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The British Book
Judith WEIR (b. 1954)

String Quartet (1990) [13:27]
Edward ELGAR (1857–1934)

String Quartet in E minor Op.83 (1918) [26:11]
Peter Maxwell DAVIES (b. 1934)

Little Quartet No.1 (1980) [8:50]
Little Quartet No.2 (1977, rev. 1987) [4:03]
Reinhold-Quartett
rec. MDR Chorsaal, Augustplatz, Leipzig, April, December 2005
GENUIN GEN 86065 [52:59]


 

The Weir and the Maxwell Davies quartets were new to me and my search for alternative recordings has been unsuccessful. Weir’s Quartet – only her second work for string ensemble after the String Trio of 1985 – was originally written for the Endellion Quartet in 1990. It is in part based on a number of her songs, though these are pretty much of a starting-point. The result is a highly substantial, strongly emotional composition with plenty of attractive textures; her consciously avoiding techniques such as col legno results in an extremely well-crafted work full of atmosphere.

Equally impressive are the two Little Quartets by Maxwell Davies which have not yet been released by Naxos. The second had a spectacular genesis: initially composed for Henze’s 1977 Montepulciano Festival, it was lost in the mail, and was re-written only in 1987, five years after the composition of the first quartet. The first Little Quartet with its sparse textures in the first movement, the lively second and the lyrical third, as well as the short (some 4 minutes) one-movement second Little Quartet offer plenty of opportunities for the members of one of the foremost East German orchestras to excel technically. They tackle this unusual repertoire at the highest level of accomplishment.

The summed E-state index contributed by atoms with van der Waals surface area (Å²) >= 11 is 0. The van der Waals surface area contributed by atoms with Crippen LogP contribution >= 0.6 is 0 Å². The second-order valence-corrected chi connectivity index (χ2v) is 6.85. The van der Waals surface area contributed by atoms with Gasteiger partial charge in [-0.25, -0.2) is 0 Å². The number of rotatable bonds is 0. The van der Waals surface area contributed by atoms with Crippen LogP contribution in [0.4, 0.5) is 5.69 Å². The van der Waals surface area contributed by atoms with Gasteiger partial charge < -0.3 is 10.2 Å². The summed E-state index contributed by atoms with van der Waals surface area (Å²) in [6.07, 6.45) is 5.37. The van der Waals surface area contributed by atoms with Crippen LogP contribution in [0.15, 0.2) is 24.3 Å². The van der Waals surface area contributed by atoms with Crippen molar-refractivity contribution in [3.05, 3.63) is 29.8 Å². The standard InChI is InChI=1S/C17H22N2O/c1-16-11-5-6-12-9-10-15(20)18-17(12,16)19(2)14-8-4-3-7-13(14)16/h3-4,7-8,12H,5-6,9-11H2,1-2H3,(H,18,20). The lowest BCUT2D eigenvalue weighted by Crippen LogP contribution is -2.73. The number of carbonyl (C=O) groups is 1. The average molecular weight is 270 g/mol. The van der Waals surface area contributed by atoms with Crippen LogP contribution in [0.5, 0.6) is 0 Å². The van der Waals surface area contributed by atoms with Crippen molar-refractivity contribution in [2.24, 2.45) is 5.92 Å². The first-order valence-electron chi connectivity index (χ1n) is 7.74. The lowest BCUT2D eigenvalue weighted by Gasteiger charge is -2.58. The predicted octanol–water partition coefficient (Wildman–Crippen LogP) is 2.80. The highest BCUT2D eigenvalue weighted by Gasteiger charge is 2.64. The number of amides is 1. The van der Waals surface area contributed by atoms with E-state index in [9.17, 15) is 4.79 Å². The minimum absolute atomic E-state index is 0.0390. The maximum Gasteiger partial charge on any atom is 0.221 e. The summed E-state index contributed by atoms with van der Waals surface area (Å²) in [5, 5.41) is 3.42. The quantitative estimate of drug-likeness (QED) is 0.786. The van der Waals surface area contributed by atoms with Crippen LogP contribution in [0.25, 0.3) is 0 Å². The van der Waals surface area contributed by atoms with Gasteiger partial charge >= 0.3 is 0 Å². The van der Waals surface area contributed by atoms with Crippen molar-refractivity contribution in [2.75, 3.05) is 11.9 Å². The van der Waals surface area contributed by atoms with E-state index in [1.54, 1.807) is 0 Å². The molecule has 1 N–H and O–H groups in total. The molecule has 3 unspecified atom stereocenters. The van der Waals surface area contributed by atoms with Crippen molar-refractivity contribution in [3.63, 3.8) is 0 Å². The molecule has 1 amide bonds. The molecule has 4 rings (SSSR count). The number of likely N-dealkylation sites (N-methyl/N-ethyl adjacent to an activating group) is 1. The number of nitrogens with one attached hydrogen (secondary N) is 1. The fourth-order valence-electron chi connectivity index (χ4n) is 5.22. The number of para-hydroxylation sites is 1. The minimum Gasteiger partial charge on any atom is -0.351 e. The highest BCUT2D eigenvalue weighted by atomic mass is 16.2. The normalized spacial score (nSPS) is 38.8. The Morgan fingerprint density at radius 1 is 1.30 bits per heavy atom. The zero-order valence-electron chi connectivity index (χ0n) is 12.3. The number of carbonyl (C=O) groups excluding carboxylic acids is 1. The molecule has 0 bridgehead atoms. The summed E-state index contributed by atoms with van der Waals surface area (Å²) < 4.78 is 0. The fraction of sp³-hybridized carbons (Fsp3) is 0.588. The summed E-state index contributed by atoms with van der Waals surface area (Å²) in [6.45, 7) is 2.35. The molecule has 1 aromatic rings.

In the company of the more contemporary works the Elgar attains a somewhat different quality. This is aided by a kind of "Germanic" approach which places the work even more firmly in the Beethoven–Brahms–Schoenberg tradition. This adds certain aspects though it also takes away quite a bit of Elgar’s famous "Englishness"; what I would like to call the "Elgarian line" which is a very typical way of melodic invention and development. For my part, when listening to Elgar I want to hear Elgar and not a German tradition - one might sometimes even call it "ignorance" - which sadly I have to encounter fairly regularly when German ensembles perform British music. I soon became bored by this interpretation. The mere expression of Elgar’s compositional techniques does not in itself result in a lively performance. This is somewhat self-contented and self-contained though technically speaking at an exceptionally secure level.

Sadly, the booklet notes display the usual ignorance of British music - knowledge of Elgar in Germany is still in a deplorable state - and the English translation is in part even worse. The translators apparently did not know what a Master of the Queen’s Music is. Thus this engaging undertaking is marred by a few drawbacks. Still, the overall impression is favourable, especially with regard to the value of the new recordings of the Weir and Maxwell Davies. The recording engineers of Mid-German Radio (mdr) offer excellent sound in an appropriate acoustics

Jürgen Schaarwächter

See also review by Hubert Culot

 


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